Fair Use Safety Valve Blocks Copyright Owners from Dictating and Controlling Future Innovation
Arlington, Virginia – In the rush to crack down on pirates, we risk eliminating a critical consumer right – the right to use copyrighted material, without the permission of the copyright owner, stated Consumer Electronics Association (CEA) President and CEO Gary Shapiro in testimony today before a congressional committee. Testifying on behalf of CEA and the Home Recording Rights Coalition (HRRC), Shapiro made his comments before a hearing held by the House Committee on Energy and Commerce’s Subcommittee on Commerce, Trade and Consumer Protection exploring “Fair Use: Its Effect on Consumers and Industry.”
Shapiro stated that fair use is central to innovation because it allows for the invention of new products for the benefit of the public, not just major copyright owners. “Fair use is a safety valve which ensures that you don’t need to ask from the copyright holder to use copyrighted content. Fair use protected the Betamax and without it, we would have no VCRs, no tape recorders, no iPODs, no TiVOs and no Slingboxes.
“Our technological leadership – especially in the age of the Internet – has relied on the protection fair use gives to innovators and venture capitalists. But this protection is rapidly eroding,” noted Shapiro.
“Until the Grokster decision this year, innovators were playing under the Betamax decision’s bright-line rule: a product is legal if it has substantial legal uses. The Grokster opinion added ambiguity to this rule, leaving innovators on uncharted legal ground. This shadow of litigation over the introduction of virtually any new product that manipulates content especially harms smaller entrepreneurs.
“Fair use is now all that protects inventors, investors and consumers from an over-regulated world in which every use of every product must be authorized in advance by every copyright holder. Fair use needs to be enhanced, not cut back.”
Shapiro stated that H.R. 1201, introduced by Commerce Committee Chairman Joe Barton (R-TX) and Representatives Rick Boucher (D-VA) and John Doolittle (R-CA), will help preserve fair use rights. “This bill will clarify the impact of the Digital Millennium Copyright Act (DMCA) on fair use. It ensures that consumers cannot be liable for otherwise legal conduct and it codifies the Betamax principles as preserved by the Supreme Court in Grokster.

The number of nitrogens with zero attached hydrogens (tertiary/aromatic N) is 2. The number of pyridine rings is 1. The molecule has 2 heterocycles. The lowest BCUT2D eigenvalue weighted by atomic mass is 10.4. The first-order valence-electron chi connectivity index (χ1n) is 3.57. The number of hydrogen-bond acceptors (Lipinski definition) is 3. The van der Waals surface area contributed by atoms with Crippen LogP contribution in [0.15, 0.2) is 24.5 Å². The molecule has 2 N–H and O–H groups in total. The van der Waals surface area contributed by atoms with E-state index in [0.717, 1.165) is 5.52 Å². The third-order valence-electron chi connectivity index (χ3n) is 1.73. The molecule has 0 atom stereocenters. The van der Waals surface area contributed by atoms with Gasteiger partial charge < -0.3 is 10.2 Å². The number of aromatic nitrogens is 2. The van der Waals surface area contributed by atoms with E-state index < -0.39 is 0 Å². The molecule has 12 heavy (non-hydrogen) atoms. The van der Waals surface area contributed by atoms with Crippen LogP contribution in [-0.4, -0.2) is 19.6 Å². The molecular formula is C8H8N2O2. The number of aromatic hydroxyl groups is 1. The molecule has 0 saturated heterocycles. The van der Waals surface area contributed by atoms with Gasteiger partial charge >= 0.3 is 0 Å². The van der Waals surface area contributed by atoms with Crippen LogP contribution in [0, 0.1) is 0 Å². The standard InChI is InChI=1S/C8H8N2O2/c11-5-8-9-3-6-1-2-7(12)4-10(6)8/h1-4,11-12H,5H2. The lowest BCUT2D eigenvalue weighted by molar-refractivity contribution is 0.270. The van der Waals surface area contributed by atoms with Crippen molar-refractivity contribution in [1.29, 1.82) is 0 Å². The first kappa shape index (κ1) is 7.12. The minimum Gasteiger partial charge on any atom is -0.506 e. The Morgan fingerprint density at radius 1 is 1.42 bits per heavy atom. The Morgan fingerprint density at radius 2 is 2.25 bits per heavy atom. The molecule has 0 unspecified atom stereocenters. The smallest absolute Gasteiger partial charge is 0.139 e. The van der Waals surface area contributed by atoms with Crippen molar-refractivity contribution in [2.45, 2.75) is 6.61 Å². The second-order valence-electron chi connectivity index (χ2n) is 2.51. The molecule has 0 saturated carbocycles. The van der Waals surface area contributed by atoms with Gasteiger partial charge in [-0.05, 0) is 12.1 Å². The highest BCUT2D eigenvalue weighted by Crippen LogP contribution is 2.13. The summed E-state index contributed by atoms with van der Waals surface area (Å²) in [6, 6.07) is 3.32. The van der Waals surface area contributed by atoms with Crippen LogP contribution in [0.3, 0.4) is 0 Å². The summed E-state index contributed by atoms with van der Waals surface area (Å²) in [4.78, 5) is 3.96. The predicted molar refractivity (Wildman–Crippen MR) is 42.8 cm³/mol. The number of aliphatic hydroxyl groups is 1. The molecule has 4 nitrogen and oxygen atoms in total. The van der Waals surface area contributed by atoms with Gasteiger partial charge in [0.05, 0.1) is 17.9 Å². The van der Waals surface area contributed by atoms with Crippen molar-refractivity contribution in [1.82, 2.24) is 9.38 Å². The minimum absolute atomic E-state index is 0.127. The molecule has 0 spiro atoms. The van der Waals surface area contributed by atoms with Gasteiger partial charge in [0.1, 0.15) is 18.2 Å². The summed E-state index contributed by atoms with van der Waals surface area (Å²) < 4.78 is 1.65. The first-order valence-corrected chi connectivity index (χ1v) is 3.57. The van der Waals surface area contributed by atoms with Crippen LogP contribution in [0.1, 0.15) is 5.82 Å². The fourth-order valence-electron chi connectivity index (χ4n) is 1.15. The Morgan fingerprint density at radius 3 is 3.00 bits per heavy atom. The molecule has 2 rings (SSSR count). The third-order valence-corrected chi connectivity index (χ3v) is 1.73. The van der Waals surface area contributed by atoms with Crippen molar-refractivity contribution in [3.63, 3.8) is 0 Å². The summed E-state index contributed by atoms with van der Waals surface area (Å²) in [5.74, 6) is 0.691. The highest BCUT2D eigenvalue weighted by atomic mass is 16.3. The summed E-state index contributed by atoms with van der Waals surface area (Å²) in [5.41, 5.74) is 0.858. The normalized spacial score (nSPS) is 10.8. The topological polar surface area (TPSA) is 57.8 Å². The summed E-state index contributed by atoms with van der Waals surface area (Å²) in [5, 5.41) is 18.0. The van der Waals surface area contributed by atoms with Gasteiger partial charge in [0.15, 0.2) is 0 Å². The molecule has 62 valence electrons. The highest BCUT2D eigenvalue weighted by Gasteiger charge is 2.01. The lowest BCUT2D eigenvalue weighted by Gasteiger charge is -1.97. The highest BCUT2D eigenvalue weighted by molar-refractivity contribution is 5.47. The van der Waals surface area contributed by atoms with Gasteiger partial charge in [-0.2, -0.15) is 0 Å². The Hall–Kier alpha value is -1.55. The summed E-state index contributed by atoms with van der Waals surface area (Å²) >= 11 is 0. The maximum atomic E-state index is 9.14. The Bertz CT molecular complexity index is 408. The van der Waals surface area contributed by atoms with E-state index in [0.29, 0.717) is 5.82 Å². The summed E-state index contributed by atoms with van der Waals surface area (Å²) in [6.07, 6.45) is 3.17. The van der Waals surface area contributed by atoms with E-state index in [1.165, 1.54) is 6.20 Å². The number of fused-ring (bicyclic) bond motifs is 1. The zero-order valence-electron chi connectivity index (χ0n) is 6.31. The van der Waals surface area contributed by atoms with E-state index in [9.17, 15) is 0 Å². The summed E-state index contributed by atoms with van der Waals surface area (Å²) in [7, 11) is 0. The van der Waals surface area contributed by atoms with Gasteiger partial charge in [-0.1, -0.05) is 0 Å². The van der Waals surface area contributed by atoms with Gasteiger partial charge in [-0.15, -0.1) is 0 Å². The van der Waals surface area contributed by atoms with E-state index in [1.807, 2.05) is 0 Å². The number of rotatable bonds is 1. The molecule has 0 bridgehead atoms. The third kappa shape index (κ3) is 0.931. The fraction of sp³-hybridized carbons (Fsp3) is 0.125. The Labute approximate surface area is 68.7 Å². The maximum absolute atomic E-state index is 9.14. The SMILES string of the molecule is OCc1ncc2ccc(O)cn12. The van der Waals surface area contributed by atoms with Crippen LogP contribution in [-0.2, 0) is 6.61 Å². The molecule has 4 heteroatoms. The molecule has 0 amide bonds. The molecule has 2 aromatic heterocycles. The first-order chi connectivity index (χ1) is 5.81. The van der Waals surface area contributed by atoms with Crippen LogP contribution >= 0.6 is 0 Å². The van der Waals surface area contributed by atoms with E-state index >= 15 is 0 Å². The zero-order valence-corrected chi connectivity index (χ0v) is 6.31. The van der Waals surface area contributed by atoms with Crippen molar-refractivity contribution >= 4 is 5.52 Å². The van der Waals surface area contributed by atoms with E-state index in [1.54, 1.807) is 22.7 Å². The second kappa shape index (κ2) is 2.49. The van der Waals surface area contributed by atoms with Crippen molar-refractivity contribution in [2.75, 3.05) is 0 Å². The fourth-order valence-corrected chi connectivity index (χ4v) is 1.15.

“H.R. 1201 will also require clear consumer warnings on compact disks equipped with “copy protection”. Clearly this bill is more necessary than ever. CEA and HRRC have endorsed H.R. 1201.”
In closing, Shapiro said, “By holding today’s hearing on the fair use doctrine, you continue your leadership in protecting the American public, American innovation and American culture. On behalf of CEA and the HRRC, I again thank you and pledge our continued cooperation.”
HRRC is urging concerned consumers to visit its website, www.HRRC.org, and to send a message to Members of Congress.
The Home Recording Rights Coalition, founded in 1981, is a leading advocacy group for consumers’ rights to use home electronics products for private, non-commercial purposes. The members of HRRC include consumers, retailers, manufacturers and professional servicers of consumer electronics products. Further information on this and related issues can be found on the HRRC website, www.hrrc.org.
The Consumer Electronics Association (CEA) is the preeminent trade association promoting growth in the consumer technology industry through technology policy, events, research, promotion and the fostering of business and strategic relationships. CEA represents more than 2,000 corporate members involved in the design, development, manufacturing, distribution and integration of audio, video, mobile electronics, wireless and landline communications, information technology, home networking, multimedia and accessory products, as well as related services that are sold through consumer channels. Combined, CEA’s members account for more than $122 billion in annual sales. CEA’s resources are available online at www.CE.org, the definitive source for information about the consumer electronics industry. CEA also sponsors and manages the International CES – Defining Tomorrow’s Technology. All profits from CES are reinvested into industry services, including technical training and education, industry promotion, engineering standards development, market research and legislative advocacy.